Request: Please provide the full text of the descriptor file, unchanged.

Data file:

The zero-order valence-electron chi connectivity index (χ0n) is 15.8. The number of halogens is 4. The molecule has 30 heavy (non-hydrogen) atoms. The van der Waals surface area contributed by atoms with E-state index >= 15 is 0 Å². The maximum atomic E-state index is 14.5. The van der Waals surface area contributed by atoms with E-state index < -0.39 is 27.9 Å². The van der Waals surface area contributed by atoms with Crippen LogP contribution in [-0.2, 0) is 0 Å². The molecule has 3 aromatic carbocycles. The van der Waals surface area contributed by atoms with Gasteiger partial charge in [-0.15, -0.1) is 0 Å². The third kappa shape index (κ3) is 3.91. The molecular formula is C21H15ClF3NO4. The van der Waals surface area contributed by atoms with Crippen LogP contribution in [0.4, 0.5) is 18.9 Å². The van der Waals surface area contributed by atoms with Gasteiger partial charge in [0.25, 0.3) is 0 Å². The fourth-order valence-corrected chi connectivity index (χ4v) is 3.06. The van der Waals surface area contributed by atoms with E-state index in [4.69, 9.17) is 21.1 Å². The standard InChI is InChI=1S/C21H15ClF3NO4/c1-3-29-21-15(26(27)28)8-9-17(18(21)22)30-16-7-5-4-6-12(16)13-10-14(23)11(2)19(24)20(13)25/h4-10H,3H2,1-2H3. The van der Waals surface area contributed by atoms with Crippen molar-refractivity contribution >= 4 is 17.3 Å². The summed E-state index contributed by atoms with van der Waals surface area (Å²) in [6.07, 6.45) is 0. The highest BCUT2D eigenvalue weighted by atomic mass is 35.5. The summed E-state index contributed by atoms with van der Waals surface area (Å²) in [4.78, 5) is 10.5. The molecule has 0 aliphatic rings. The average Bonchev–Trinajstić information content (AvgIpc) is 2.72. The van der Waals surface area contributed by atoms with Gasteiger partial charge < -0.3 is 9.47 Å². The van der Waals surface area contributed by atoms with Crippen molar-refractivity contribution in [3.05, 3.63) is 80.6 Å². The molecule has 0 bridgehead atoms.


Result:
The zero-order valence-electron chi connectivity index (χ0n) is 15.8. The number of halogens is 4. The molecule has 30 heavy (non-hydrogen) atoms. The van der Waals surface area contributed by atoms with E-state index >= 15 is 0 Å². The maximum atomic E-state index is 14.5. The van der Waals surface area contributed by atoms with E-state index < -0.39 is 27.9 Å². The van der Waals surface area contributed by atoms with Crippen LogP contribution in [-0.2, 0) is 0 Å². The molecule has 3 aromatic carbocycles. The van der Waals surface area contributed by atoms with Gasteiger partial charge in [-0.15, -0.1) is 0 Å². The third kappa shape index (κ3) is 3.91. The molecular formula is C21H15ClF3NO4. The van der Waals surface area contributed by atoms with Crippen LogP contribution in [0.4, 0.5) is 18.9 Å². The van der Waals surface area contributed by atoms with Gasteiger partial charge in [0.25, 0.3) is 0 Å². The fourth-order valence-corrected chi connectivity index (χ4v) is 3.06. The van der Waals surface area contributed by atoms with E-state index in [4.69, 9.17) is 21.1 Å². The standard InChI is InChI=1S/C21H15ClF3NO4/c1-3-29-21-15(26(27)28)8-9-17(18(21)22)30-16-7-5-4-6-12(16)13-10-14(23)11(2)19(24)20(13)25/h4-10H,3H2,1-2H3. The van der Waals surface area contributed by atoms with Crippen molar-refractivity contribution >= 4 is 17.3 Å². The summed E-state index contributed by atoms with van der Waals surface area (Å²) in [6.07, 6.45) is 0. The highest BCUT2D eigenvalue weighted by atomic mass is 35.5. The summed E-state index contributed by atoms with van der Waals surface area (Å²) in [4.78, 5) is 10.5. The molecule has 0 aliphatic rings. The average Bonchev–Trinajstić information content (AvgIpc) is 2.72. The van der Waals surface area contributed by atoms with Gasteiger partial charge < -0.3 is 9.47 Å². The van der Waals surface area contributed by atoms with Crippen molar-refractivity contribution in [3.05, 3.63) is 80.6 Å². The molecule has 0 bridgehead atoms.